Southern Kyrgyz Mayor Builds on Success
Conversations with residents of Osh, the biggest city in southern Kyrgyzstan, reveal the almost mythic status accorded to their mayor, Melis Myrzakmatov.
Myrzakmatov has been mayor of Osh since 2009, surviving both the April 2010 ousting of President Kurmanbek Bakiev – the man who appointed him – and the bloodshed between ethnic Kyrgyz and Uzbeks in June that year that left more than 400 people dead in the south.
Market trader Mahabat Aytieva is among the mayor’s fans, saying he was praised for organising assistance in times of trouble, such as during the 2010 ethnic conflict, and also after the earthquakes that occur frequently in this mountainous region.
“He helped people rebuild their houses and regain their lands. It is all ordinary people who support him,” she said.
Taxi driver Kamchybek Tynaliev recounted a commonly-heard rumour that Myrzakmatov goes out at night to personally check up on the progress of construction projects.
Another Osh resident, Asel Abdraimova, recalled the demonstrations that took place in the city when central government tried to unseat Myrzakmatov.
“The first time that people in Osh organised a protest in support of the mayor in 2010, some people just walked round the market, asking people to come to the main square and support the mayor,” Abdraimova said, adding that in response, traders closed their stalls and joined the protest.
The inability of the central authorities to improve living standards has further boosted Myrzakmatov’s reputation as a good administrator who achieves where the Bishkek government fails. Although many reconstruction projects are funded by international donors, the mayor’s office has been closely involved in making them happen, and has been able to claim the credit.
According to Suyunbek Syrdybaev, a Bishkek-based expert in governance and management, Myrzakmatov is a skilled politician who has consistently maintained popular support by showing what local government can do when it uses its resources wisely.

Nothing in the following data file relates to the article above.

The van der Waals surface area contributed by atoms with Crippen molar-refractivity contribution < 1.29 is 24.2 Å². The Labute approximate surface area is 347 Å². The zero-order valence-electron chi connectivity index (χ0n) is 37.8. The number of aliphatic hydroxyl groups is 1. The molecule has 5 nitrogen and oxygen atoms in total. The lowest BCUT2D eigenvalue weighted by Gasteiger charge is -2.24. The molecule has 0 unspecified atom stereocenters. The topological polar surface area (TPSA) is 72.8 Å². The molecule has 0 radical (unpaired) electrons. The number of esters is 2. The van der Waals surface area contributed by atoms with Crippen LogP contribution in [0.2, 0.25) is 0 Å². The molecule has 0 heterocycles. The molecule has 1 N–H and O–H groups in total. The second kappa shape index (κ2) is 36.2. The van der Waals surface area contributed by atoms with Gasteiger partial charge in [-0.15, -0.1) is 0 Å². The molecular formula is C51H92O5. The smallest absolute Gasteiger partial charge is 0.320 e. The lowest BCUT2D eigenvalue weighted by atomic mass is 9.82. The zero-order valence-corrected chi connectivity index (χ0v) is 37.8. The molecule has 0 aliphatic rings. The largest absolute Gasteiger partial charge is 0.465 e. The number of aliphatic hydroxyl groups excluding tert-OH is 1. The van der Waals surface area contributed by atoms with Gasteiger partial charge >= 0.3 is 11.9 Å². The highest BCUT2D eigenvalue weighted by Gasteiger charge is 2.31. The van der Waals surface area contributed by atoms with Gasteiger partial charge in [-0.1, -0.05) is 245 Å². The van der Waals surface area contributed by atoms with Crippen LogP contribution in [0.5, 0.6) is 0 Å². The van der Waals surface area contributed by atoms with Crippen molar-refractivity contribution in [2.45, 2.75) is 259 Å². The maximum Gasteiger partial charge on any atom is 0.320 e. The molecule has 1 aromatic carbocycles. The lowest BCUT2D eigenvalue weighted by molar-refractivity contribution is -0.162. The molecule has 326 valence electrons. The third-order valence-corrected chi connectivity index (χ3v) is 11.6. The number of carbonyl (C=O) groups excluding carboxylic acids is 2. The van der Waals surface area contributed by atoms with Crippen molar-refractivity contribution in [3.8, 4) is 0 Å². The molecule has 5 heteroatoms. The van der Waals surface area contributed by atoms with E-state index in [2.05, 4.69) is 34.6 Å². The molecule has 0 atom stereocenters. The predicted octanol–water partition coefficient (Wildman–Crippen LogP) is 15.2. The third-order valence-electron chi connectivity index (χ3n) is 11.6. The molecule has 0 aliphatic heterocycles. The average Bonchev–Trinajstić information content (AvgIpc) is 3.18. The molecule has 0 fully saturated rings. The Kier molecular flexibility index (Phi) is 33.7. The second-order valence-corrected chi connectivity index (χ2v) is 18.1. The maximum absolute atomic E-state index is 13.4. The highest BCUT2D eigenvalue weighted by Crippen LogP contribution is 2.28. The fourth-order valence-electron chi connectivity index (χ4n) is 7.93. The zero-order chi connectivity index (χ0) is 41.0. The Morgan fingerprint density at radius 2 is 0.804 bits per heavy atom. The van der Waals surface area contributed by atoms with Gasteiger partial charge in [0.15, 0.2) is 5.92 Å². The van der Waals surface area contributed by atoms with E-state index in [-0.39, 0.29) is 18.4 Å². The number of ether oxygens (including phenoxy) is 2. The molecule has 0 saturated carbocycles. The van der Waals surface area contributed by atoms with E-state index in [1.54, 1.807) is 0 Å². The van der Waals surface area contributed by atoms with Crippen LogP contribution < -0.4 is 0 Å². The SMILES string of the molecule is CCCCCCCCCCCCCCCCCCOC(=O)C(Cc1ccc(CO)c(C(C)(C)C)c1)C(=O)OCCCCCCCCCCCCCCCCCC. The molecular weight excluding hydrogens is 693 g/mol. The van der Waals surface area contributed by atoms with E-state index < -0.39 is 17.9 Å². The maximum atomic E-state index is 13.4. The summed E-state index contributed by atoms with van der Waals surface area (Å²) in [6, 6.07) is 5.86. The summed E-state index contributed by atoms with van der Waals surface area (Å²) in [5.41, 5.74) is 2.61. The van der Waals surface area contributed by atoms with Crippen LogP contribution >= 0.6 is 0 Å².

“Unlike other politicians, he doesn’t set out large-scale and long-term goals; he talks about concrete projects like building a main road in Osh or putting up street lights, and he delivers on them,” Syrdybaev said. “Central government in Kyrgyzstan is very disoriented – it’s like a driver… who says he’s turning right, but turns left, while everyone can see the car is going backwards. When it comes to his territory and resources, Myrzakmatov has very clearly identified which direction he’s heading in, and that’s why people have such a high opinion of his governance.”
But while Myrzakmatov is idolised by many for his handling of reconstruction efforts, others say he has focused resources on his core constituency, ethnic Kyrgyz, at the expense of Osh’s substantially Uzbek community.
International organisations were critical of his role in the 2010 violence, in which most of those killed were Uzbek. Insofar as the government ever established the truth of what happened, Myrzakmatov was not implicated in instigating the bloodshed, although the international inquiry which it commissioned found that his Kyrgyz nationalist rhetoric certainly did not help matters. The United Nations later reported that security forces under his control were arbitrarily and disproportionately detaining Uzbeks.